NH You should!

KS You should definitely come visit me in Brazil, just hang out there.

NH I would love to go to Brazil, I’ve never been to Brazil. What was the atmosphere in Brazil around the production in terms of making a show about him? Was it very protective, celebratory, was there a lot of, I mean obviously enthusiasm, but did it feel different to any other productions because of that?

KS You could tell it was personal for everyone from the director down to the caterer, you know, I’ve never seen an entire set stop. When we filmed the pivotal moments in his life, there would be days – it gives me chills now thinking about it – the entire crew would stop, come and watch, and thank Gabriel afterwards and cry. I saw so many crew crying all the time and not necessarily out of sadness, but out of joy, out of happiness, out of just pride to be a part of it. We screened some scenes during lunch and you know, normally, especially with a Netflix project, everything’s kind of lock and key and please put your phones in these bags, don’t record, and they just put it up on a big screen. The caterers and the drivers were all sat weeping, watching the clips of it, because we’re aware of how much it means to the people of Brazil and I think they were all incredibly proud to be a part of it. We had the [Senna] family on set a lot of the time, so we got to know them quite well, which was really cool. I actually got you a Senna hat that I need to give you.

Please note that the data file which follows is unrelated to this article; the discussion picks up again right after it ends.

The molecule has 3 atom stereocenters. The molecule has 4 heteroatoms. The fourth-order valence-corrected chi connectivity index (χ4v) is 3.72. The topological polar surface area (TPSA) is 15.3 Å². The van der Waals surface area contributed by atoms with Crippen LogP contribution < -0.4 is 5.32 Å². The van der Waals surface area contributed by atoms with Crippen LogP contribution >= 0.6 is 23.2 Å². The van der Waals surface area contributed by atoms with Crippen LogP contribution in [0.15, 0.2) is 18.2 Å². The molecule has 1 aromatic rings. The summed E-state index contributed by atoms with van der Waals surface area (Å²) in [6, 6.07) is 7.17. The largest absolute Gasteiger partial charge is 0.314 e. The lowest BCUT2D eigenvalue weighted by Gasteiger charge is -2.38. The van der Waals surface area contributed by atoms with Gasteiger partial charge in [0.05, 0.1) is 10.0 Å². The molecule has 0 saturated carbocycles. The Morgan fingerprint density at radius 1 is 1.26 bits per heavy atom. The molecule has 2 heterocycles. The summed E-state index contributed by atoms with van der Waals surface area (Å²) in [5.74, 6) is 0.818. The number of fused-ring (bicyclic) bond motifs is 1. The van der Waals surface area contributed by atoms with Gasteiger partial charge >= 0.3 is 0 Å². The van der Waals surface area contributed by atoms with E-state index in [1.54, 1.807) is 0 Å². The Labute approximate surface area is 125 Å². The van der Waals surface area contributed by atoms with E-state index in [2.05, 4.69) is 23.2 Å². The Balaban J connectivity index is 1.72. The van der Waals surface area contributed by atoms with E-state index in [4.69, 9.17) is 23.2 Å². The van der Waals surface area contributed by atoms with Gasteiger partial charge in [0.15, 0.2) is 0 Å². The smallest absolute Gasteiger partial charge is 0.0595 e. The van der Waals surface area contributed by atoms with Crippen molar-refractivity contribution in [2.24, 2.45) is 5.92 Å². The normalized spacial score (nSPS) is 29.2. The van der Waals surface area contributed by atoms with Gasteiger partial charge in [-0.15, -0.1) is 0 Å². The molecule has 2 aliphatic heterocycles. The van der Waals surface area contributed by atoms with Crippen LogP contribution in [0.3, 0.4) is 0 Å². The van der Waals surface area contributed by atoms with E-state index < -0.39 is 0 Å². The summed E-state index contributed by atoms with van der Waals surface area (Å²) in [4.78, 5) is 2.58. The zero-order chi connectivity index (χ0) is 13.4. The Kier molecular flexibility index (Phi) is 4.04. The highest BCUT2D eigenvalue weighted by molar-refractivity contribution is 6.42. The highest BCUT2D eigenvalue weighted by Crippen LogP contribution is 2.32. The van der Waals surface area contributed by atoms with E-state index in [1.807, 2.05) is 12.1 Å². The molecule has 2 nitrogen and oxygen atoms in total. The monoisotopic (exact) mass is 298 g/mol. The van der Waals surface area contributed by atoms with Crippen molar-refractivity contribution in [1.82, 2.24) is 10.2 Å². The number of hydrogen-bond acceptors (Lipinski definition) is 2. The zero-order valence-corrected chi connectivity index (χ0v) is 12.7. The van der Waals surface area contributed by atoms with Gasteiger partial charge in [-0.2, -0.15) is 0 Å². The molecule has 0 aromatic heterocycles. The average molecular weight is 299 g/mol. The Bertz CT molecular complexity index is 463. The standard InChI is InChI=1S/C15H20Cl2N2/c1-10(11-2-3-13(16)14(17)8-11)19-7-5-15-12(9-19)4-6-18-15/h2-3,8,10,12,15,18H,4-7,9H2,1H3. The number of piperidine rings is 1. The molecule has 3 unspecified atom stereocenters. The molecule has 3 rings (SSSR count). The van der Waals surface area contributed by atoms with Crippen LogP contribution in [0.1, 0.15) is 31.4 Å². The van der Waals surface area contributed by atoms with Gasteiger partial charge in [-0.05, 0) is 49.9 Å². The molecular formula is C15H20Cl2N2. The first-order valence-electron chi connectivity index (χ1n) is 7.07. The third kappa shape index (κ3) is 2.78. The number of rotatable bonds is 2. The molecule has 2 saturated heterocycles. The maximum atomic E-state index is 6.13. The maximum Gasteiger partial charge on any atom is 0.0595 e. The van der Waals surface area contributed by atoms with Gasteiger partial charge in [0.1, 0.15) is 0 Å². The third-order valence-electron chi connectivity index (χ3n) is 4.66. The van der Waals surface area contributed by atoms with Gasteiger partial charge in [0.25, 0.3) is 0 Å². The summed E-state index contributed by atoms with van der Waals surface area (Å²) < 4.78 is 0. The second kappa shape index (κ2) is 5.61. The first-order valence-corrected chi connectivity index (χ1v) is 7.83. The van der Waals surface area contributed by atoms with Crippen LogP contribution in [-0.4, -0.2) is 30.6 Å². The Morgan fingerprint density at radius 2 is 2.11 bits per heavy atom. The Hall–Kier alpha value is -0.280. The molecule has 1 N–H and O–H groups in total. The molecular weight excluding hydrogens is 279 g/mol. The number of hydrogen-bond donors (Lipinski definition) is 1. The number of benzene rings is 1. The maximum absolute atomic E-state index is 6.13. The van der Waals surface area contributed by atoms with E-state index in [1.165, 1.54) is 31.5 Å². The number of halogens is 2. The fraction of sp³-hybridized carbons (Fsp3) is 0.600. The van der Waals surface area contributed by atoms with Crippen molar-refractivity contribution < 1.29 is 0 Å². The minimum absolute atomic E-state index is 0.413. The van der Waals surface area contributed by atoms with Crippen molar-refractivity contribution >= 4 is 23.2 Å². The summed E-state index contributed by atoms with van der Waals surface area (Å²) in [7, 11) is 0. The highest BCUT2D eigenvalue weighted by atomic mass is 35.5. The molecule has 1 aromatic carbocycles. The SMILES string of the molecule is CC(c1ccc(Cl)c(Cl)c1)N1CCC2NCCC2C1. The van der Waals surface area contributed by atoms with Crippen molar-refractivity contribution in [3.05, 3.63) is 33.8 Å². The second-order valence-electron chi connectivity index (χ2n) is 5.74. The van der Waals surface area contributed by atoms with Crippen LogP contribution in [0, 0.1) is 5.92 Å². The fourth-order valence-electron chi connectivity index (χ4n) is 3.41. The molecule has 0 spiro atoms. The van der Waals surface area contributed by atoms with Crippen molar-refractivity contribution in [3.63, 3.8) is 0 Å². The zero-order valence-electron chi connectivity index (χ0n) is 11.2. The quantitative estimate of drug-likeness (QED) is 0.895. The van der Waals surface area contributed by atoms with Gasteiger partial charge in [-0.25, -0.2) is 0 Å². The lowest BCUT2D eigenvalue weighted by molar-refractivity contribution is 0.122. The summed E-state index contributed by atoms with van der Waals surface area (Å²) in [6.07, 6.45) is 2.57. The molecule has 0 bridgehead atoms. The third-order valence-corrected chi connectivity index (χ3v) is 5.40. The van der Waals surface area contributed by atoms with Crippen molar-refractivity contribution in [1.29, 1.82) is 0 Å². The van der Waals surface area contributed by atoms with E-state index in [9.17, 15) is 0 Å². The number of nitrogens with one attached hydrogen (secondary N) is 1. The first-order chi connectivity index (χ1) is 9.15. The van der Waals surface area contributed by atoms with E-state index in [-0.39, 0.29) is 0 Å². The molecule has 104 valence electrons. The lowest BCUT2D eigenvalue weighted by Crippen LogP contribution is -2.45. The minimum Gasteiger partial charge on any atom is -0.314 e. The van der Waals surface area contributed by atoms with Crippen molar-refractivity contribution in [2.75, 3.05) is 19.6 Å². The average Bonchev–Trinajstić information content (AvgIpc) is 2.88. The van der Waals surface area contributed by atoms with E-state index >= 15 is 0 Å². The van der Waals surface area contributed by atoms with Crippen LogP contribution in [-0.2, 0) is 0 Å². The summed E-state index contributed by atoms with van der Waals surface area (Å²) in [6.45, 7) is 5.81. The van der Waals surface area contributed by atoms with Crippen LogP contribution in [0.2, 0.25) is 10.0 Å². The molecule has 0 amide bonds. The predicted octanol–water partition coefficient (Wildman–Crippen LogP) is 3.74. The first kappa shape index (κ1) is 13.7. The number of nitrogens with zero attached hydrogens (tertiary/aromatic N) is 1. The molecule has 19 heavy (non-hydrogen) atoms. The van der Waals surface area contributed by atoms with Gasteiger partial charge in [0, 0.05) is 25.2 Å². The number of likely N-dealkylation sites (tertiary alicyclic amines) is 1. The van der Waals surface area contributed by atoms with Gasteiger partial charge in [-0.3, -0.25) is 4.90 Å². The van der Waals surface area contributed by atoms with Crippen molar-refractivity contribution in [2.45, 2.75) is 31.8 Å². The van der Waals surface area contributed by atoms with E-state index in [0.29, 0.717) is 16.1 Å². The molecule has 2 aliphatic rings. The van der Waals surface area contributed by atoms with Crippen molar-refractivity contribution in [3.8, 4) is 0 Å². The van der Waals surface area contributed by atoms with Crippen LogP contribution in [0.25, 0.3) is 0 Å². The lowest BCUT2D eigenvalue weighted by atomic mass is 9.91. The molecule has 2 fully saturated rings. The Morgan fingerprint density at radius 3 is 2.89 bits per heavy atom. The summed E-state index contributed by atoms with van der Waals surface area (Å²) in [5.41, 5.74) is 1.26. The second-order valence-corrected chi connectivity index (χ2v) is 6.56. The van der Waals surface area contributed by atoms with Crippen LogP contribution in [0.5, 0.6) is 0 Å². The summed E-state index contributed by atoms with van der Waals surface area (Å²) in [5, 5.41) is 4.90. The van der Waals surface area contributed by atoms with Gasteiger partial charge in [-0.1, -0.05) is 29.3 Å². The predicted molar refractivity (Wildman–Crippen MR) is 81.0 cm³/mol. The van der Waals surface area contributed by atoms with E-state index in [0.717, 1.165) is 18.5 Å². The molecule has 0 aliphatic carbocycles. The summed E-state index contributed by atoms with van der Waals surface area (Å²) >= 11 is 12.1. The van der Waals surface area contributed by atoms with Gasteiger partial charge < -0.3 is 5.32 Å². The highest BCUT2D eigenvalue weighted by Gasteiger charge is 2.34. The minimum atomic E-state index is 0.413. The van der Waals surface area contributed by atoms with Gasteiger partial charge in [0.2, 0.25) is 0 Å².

NH No way! Yes, thank you! You know, I visited his crash site. I went to the track and there were lots of people there, all paying respects to him – it was very emotional to be there. Well, I’m very excited about my hat, primarily, and the show. Is there anything I haven’t asked you, where you’re like, ‘Oh I want to talk about this?’

KS To go back to you asking about showing a different side to me, I really am at the point in my career where I want to take control of what I put out creatively and I really want to produce. I think that’s something that I’ve been terrified of. It was another kind of barrier that I thought was only for successful old white men, you know? They are producers, you are the actor. And on so many sets, I’ve been terrified of the producer. They’re this kind of cloak and dagger figure in the corner that you’re not supposed to approach or you’re not supposed to be yourself around and I don’t think that’s how it needs to be anymore. I think producers should be collaborators and they should be at the heart of a set and they should know everyone’s job. The amount of experience that we have just being on a set is crazy compared to most. The years that we’ve put in, if we were pilots or surgeons, we’d be like, [mocking old voice] ‘Oh I’ve been doing this for 18 years.’ I want to be in that role. I want to bring creative people together. I want to champion females. I want to champion the working class. I just want to find people that are on the outskirts of the industry that are cool and that have good ideas and bring them together and try to make something.

NH Are there any female film workers at the moment that you’re excited about, that you’re like, ‘Oh, I want to work with them’?